How To Effectively Discipline A Toddler Or Child

You lack a discipline!

Originally Published: 

Having a new kid is a bit like Jurassic Park. It’s all oohs and ahhs until the mutants break free from their cages — then it’s all running, screaming, and biting. As babies become toddlers, the methods and manners of their misbehaving only get more complex (clever girl), but if a shoeshine boy from Pawnee, Indiana can tame dinosaurs, you can figure out how to discipline a child. And you’ll have to because every young velociraptor eventually jumps the fence.

While there are as many styles of discipline as their are parents, experts seem to agree on most of the broad strokes: You need to consistently express love and confidence in your kid while clearly communicating your expectations and being flexible and collaborative in achieving them. Simple, right?

According to parenting coach Dr. Erica Reischer, there are 3 reasons parents become inconsistent in these situations:

  1. You’re not paying attention, so you don’t realize you’re responding differently than last time.
  2. You don’t want to enforce whatever consequences you meant to establish.
  3. You actually can’t enforce the consequences due to timing or context.

Inconsistency is a signal to your kid that maybe the next time they fling the tater tot across the kitchen, your reaction will be different. If you always react the same way, they’ll learn to act differently. Here’s how you can get there:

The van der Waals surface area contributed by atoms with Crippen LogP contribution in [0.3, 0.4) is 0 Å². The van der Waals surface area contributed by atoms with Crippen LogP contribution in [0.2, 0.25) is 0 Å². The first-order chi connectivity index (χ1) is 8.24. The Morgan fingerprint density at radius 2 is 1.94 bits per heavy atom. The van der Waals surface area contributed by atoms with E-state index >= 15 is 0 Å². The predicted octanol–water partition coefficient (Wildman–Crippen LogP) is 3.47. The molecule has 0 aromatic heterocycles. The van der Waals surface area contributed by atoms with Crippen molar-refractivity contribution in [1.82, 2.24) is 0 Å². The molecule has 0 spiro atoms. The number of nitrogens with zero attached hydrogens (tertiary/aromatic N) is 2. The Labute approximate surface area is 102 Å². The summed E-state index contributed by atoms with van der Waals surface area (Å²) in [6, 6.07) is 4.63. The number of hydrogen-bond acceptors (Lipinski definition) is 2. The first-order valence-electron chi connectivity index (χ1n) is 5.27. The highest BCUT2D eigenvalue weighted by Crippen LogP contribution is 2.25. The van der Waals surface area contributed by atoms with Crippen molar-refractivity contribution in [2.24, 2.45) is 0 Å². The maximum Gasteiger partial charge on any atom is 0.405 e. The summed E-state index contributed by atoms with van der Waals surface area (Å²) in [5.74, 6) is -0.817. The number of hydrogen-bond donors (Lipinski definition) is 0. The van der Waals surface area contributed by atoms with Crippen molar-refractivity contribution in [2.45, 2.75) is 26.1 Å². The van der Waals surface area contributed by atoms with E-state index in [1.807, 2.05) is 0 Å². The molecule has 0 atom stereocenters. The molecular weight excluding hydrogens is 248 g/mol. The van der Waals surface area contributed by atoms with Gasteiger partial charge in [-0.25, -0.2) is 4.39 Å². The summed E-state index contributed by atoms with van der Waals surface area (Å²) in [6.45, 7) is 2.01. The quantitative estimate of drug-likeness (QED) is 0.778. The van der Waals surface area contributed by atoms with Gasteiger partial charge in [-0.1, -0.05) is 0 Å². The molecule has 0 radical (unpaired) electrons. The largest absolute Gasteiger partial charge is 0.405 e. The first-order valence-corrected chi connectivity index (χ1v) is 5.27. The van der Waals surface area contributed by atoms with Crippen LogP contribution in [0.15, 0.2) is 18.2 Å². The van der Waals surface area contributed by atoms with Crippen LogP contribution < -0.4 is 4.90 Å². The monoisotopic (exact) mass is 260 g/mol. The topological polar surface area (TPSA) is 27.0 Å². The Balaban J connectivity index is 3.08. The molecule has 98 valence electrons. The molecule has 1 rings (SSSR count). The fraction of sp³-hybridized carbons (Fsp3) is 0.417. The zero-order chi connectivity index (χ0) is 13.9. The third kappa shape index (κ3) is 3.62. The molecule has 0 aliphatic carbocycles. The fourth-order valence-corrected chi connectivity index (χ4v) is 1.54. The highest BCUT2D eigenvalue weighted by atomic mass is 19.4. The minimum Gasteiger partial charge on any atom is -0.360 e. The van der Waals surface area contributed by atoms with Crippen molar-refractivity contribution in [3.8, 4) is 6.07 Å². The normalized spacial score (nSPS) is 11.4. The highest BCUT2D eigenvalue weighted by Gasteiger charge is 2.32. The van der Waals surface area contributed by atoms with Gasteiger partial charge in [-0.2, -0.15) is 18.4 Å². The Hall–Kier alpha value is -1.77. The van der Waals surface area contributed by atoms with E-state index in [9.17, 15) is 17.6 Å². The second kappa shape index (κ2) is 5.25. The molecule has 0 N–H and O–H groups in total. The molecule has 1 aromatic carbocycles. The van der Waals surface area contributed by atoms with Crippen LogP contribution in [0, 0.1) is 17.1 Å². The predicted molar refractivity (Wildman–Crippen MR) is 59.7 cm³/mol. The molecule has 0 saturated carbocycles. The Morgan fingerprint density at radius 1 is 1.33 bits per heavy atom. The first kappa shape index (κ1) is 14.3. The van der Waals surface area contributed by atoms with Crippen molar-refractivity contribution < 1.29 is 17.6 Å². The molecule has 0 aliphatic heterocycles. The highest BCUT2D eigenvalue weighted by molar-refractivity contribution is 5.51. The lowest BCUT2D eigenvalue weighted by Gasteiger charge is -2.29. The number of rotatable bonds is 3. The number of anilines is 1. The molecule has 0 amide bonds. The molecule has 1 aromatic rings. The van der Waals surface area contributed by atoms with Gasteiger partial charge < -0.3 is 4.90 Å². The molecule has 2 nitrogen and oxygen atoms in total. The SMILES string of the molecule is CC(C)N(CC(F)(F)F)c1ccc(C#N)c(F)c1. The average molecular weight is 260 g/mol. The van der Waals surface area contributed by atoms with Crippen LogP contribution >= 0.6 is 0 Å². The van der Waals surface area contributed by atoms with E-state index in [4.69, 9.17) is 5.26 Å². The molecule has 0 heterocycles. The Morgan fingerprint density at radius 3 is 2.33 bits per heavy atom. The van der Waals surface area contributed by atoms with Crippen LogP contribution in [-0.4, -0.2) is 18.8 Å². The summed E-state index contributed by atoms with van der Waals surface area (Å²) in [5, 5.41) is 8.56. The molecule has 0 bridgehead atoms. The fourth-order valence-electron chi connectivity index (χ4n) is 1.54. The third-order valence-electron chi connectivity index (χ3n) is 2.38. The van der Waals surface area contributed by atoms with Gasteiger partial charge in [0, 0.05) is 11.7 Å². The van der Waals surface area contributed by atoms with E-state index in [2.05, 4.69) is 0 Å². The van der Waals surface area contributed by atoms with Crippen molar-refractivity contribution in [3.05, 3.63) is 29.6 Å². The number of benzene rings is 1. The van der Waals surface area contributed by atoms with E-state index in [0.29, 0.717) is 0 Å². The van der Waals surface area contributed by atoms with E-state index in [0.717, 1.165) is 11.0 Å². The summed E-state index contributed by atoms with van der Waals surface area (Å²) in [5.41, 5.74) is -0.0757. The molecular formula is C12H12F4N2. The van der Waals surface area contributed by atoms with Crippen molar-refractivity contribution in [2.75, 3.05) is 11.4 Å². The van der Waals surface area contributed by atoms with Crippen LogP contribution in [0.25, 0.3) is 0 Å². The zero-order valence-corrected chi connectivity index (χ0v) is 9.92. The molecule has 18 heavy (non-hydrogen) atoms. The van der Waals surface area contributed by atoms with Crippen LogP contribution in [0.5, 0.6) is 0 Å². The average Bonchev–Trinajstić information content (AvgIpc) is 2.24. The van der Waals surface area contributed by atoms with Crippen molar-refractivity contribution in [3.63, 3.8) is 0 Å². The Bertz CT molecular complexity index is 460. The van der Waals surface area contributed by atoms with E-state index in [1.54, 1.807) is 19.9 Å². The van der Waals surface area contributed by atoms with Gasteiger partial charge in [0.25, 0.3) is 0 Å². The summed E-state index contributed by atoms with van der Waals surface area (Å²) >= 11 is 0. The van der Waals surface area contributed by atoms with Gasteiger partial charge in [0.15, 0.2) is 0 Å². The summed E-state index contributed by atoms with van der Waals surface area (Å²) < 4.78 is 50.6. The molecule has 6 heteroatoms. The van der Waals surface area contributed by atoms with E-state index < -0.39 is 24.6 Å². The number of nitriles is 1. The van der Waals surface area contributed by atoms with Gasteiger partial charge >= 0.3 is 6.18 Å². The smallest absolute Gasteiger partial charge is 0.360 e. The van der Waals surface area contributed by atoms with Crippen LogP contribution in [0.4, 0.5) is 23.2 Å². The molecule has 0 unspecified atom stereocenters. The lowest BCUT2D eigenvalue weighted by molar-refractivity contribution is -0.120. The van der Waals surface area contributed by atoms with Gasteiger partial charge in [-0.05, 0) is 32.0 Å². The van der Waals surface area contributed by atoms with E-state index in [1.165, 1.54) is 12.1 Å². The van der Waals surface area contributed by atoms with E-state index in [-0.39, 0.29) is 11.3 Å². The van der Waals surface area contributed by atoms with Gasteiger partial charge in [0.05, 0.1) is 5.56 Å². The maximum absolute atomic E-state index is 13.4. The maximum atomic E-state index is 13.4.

• Reinforce good behavior. Obvious but effective, as this incentivizes more of the good stuff.
  • Leverage natural consequences of bad behavior. Within reason, of course. “Don’t run over there or you’ll fall off that cliff” is not a reasonable natural consequence. “Put your pants on or you don’t get to go out for ice cream” is perfectly reasonable. Consequences are how kids learn.
  • Be respectful. Of your kid, even when they’re acting like a genetic experiment gone horribly wrong, and of yourself when you blow it. Because you will blow it. Again, consistency is key.


A word here on spanking: Getting smacked upside the head doesn’t qualify as a “natural consequence of bad behavior.” The data backs this up. Spanking can make kids more aggressive, teach them it’s okay to hit someone you love, and quickly turn into something much worse when you’re heated.

Your kids will test your patience and temper, and, at times, your sanity. Maintaining consistency in the face of that is daunting, but it’s your job. They’re only acting on instinct as part of their natural learning process. Life finds a way, after all.

This article was originally published on